Flex Your Green Thumb: How To Grow Veggies From Scraps

 

At Vineful we aim to be respectful of and support the environment. We believe it’s possible to enjoy seriously good wine that fits our lifestyle while also minimising our footprint on this precious planet. We partner with organic and biodynamic farmers and winemakers who champion alternative practices. Where possible we use recycled cardboard and limit the amount of paper used. And for every box of wine we sell a tree is planted! Another way we like to be sustainable is by reducing our own food waste.

With so many of us moving into urbanised areas, oftentimes the only bit of greenery in our life is a monstera from a homewares store or bouquet of flowers from your local supermarket. There’s nothing wrong with that of course, but did you know you can grow your own veggies from scraps? Create a lush urban oasis and grow your own food at the same time. Here’s how to do it - make sure the veggies are organically grown for best results!

Spring Onions, Onions, Garlic, and Leeks

All of these flavoursome beauties are members of the allium family. Easily enough they are often sold with intact roots ready to replant! Simply chop off the parts of the plant you want to consume and keep the base with the roots intact. Place these in a shallow dish of water in a well-lit area. In a few days, you should see some new green shoots. These can be used in your cooking straight away, or you can plant in soil. Make sure the soil doesn’t dry out too much and they have a lot of sunlight. Onions and garlic will grow new bulbs and the spring onions will divide and form new clumps. You’ll never have to purchase spring onions again! Cheers to more flavoursome dishes on a budget!

Potatoes

Have you ever forgotten about a bag of potatoes at the bottom of your pantry only to discover that they have sprouted? This is excellent news! These are “seed” potatoes, and if you purchased organic spuds that were not sprayed, you are in business, the business of growing your own taters. Potatoes can be grown in pots, hessian sacks, compost sacks and more. Whatever you use for a container, make sure it has good drainage, you will need to keep the soil moist but not too wet. Pick up some high-quality potting soil and organic fertilizer. Fill your container about halfway with the potting soil and place in your seed potatoes with the “eyes” or sprouts pointing upwards - these are the stems not the roots. Don’t crowd the taters, leave a good amount of space per spud. Cover with a few inches of soil and water really well making sure the water drains out the base of the container. Leave in a sunny place and check moisture level daily. You can harvest the potatoes after the plants have flowered or once the flowers have died off. Hot chips and Rosé anyone?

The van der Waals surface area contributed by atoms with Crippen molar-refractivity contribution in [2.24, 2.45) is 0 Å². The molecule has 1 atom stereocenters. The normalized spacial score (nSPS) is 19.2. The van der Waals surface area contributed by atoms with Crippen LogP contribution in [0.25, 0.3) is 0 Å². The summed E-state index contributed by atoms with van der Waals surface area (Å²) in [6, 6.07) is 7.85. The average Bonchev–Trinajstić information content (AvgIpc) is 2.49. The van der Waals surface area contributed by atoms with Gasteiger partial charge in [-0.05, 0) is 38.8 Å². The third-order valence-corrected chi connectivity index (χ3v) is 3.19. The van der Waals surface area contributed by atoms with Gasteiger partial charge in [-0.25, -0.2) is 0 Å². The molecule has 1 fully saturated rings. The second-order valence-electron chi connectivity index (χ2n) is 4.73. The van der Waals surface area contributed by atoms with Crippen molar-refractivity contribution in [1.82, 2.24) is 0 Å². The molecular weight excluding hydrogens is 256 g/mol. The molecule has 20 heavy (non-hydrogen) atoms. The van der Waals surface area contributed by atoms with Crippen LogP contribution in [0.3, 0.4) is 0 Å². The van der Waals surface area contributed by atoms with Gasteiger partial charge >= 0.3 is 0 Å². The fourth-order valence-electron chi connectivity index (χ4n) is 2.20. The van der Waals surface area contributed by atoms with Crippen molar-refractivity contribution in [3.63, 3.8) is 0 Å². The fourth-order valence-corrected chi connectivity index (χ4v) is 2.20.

Basil

Make sure your dishes are the tastiest in town with fresh herbs from your own balcony herb garden! All you need is to purchase one basil plant. Select a few 4-inch stems from the plant, strip most of the leaves back, and place in a jar of water in a sunny place. You can replant the stems as soon as roots form into pots. Many herbs can be regrown using plant cuttings like this. Make sure the plants get a lot of sunshine and water regularly and level up your dishes. Be careful not to remove all the leaves at once.

Root Veggies

As the name suggests these root plants are the actual root of the plant. But you can grow carrots from carrot tops! Keep the tops of root veggies, like carrots or turnips, and place in a shallow dish of water. If you purchase veggies that do not have the plant section intact, you are not going to see new growth. You need the plant intact. New growth should start shooting up in a few days. Roots should show up in a few more days. Replant the new rooting veggies into soil with organic fertiliser and water often. You can harvest the green shoots as they grow, carrot greens can be quite tasty. Or wait for the carrot-shaped prize.

Avocado

Yes, you can grow avocado plants from an avocado seed. However, it will be some time before it bears fruit. Until then, it will be a free plant in your home. Carefully halve your organically grown avocado and remove the pit/seed. Wash off any of the avocado flesh and allow to dry. Peel off the brown skin on the pit. Push three or four toothpicks into the pit evenly spaced out. Balance the pit in a glass of water, with the water covering about half of the pit, making sure that the pit is pointy side up and rounded side down. Change the water daily and leave in a sunny place. In 3-6 weeks the pit should split revealing the roots breaking out. The new stem and leaves will arrive weeks after that. Once it’s established, about 7 inches tall, plant in a pot with good drainage using good quality soil and compost. Water regularly and in 5 years, your sapling will have grown into an avocado tree! It’s a labour of love.

Lettuce and Leafy Greens

We are always being told to eat more greens. Now you can grow your own. Many of these leafy greens can be continuously harvested as new leaves continue to grow. Keep the root section of your leafy green of choice, place in water and wait. Easy as. Once new leaves have grown you can harvest or plant in soil for more substantial growth. Keep moist and in a well-lit area and enjoy your greens! You can also try regrowing from individual leaves, but the root method is a lot more consistent.

Back to Mindful Living